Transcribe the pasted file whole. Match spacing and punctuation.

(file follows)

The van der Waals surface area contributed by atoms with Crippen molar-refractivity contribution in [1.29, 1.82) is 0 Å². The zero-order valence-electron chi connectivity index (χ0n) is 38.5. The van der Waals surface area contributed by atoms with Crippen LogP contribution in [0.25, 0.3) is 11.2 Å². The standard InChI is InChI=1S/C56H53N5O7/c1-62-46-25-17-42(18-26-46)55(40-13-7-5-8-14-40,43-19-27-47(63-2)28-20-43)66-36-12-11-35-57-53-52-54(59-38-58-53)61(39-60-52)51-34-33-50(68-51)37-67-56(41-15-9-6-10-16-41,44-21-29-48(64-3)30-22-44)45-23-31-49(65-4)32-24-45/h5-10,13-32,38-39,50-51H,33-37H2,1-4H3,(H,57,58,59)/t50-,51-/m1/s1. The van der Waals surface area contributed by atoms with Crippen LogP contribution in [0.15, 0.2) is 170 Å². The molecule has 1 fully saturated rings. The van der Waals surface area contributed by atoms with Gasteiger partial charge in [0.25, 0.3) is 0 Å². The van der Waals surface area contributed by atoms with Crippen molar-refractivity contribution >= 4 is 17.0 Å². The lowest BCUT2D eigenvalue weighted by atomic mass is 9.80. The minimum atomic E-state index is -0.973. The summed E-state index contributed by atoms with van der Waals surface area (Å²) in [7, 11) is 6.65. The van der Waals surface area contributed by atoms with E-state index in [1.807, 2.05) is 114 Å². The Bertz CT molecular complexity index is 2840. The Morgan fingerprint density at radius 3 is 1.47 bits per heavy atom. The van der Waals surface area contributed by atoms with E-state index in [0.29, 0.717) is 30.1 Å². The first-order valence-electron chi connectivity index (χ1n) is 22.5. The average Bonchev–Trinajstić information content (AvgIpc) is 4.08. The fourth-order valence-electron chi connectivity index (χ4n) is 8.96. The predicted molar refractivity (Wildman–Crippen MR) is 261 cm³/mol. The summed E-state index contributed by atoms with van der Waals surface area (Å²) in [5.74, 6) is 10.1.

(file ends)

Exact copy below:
The van der Waals surface area contributed by atoms with Crippen molar-refractivity contribution in [1.29, 1.82) is 0 Å². The zero-order valence-electron chi connectivity index (χ0n) is 38.5. The van der Waals surface area contributed by atoms with Crippen LogP contribution in [0.25, 0.3) is 11.2 Å². The standard InChI is InChI=1S/C56H53N5O7/c1-62-46-25-17-42(18-26-46)55(40-13-7-5-8-14-40,43-19-27-47(63-2)28-20-43)66-36-12-11-35-57-53-52-54(59-38-58-53)61(39-60-52)51-34-33-50(68-51)37-67-56(41-15-9-6-10-16-41,44-21-29-48(64-3)30-22-44)45-23-31-49(65-4)32-24-45/h5-10,13-32,38-39,50-51H,33-37H2,1-4H3,(H,57,58,59)/t50-,51-/m1/s1. The van der Waals surface area contributed by atoms with Crippen LogP contribution in [0.15, 0.2) is 170 Å². The molecule has 1 fully saturated rings. The van der Waals surface area contributed by atoms with Gasteiger partial charge in [0.25, 0.3) is 0 Å². The van der Waals surface area contributed by atoms with Crippen molar-refractivity contribution >= 4 is 17.0 Å². The lowest BCUT2D eigenvalue weighted by atomic mass is 9.80. The minimum atomic E-state index is -0.973. The summed E-state index contributed by atoms with van der Waals surface area (Å²) in [7, 11) is 6.65. The van der Waals surface area contributed by atoms with E-state index in [1.807, 2.05) is 114 Å². The Bertz CT molecular complexity index is 2840. The Morgan fingerprint density at radius 3 is 1.47 bits per heavy atom. The van der Waals surface area contributed by atoms with E-state index in [0.29, 0.717) is 30.1 Å². The first-order valence-electron chi connectivity index (χ1n) is 22.5. The average Bonchev–Trinajstić information content (AvgIpc) is 4.08. The fourth-order valence-electron chi connectivity index (χ4n) is 8.96. The predicted molar refractivity (Wildman–Crippen MR) is 261 cm³/mol. The summed E-state index contributed by atoms with van der Waals surface area (Å²) in [5.74, 6) is 10.1.